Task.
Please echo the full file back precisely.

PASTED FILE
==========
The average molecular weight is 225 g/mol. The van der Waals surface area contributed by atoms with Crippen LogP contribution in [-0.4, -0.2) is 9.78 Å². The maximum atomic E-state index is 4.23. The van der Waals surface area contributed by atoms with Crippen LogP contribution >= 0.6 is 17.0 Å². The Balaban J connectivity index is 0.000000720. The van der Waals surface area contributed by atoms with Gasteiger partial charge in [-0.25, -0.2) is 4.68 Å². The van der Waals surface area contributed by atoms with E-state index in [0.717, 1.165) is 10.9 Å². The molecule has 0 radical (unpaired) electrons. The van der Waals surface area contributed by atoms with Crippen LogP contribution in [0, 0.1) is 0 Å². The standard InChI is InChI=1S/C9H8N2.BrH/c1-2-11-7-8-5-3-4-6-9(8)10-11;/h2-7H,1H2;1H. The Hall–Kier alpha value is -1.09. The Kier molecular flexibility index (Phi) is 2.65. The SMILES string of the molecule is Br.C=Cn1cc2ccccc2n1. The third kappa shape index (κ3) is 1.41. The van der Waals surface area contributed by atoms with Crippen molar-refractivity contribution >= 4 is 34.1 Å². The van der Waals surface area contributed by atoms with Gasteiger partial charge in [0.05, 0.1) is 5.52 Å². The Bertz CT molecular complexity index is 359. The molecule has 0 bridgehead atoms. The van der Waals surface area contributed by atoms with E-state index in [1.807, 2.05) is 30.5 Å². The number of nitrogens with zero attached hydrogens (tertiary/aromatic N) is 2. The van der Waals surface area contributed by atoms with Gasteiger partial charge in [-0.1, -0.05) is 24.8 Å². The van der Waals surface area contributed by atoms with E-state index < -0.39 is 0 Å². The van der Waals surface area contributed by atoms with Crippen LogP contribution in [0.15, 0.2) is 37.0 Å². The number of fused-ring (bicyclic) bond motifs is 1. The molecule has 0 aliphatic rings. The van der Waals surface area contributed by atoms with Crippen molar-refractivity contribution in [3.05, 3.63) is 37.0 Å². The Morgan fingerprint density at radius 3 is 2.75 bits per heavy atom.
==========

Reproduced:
The average molecular weight is 225 g/mol. The van der Waals surface area contributed by atoms with Crippen LogP contribution in [-0.4, -0.2) is 9.78 Å². The maximum atomic E-state index is 4.23. The van der Waals surface area contributed by atoms with Crippen LogP contribution >= 0.6 is 17.0 Å². The Balaban J connectivity index is 0.000000720. The van der Waals surface area contributed by atoms with Gasteiger partial charge in [-0.25, -0.2) is 4.68 Å². The van der Waals surface area contributed by atoms with E-state index in [0.717, 1.165) is 10.9 Å². The molecule has 0 radical (unpaired) electrons. The van der Waals surface area contributed by atoms with Crippen LogP contribution in [0, 0.1) is 0 Å². The standard InChI is InChI=1S/C9H8N2.BrH/c1-2-11-7-8-5-3-4-6-9(8)10-11;/h2-7H,1H2;1H. The Hall–Kier alpha value is -1.09. The Kier molecular flexibility index (Phi) is 2.65. The SMILES string of the molecule is Br.C=Cn1cc2ccccc2n1. The third kappa shape index (κ3) is 1.41. The van der Waals surface area contributed by atoms with Crippen molar-refractivity contribution >= 4 is 34.1 Å². The van der Waals surface area contributed by atoms with Gasteiger partial charge in [0.05, 0.1) is 5.52 Å². The Bertz CT molecular complexity index is 359. The molecule has 0 bridgehead atoms. The van der Waals surface area contributed by atoms with E-state index in [1.807, 2.05) is 30.5 Å². The number of nitrogens with zero attached hydrogens (tertiary/aromatic N) is 2. The van der Waals surface area contributed by atoms with Gasteiger partial charge in [-0.1, -0.05) is 24.8 Å². The van der Waals surface area contributed by atoms with E-state index < -0.39 is 0 Å². The van der Waals surface area contributed by atoms with Crippen LogP contribution in [0.15, 0.2) is 37.0 Å². The number of fused-ring (bicyclic) bond motifs is 1. The molecule has 0 aliphatic rings. The van der Waals surface area contributed by atoms with Crippen molar-refractivity contribution in [3.05, 3.63) is 37.0 Å². The Morgan fingerprint density at radius 3 is 2.75 bits per heavy atom.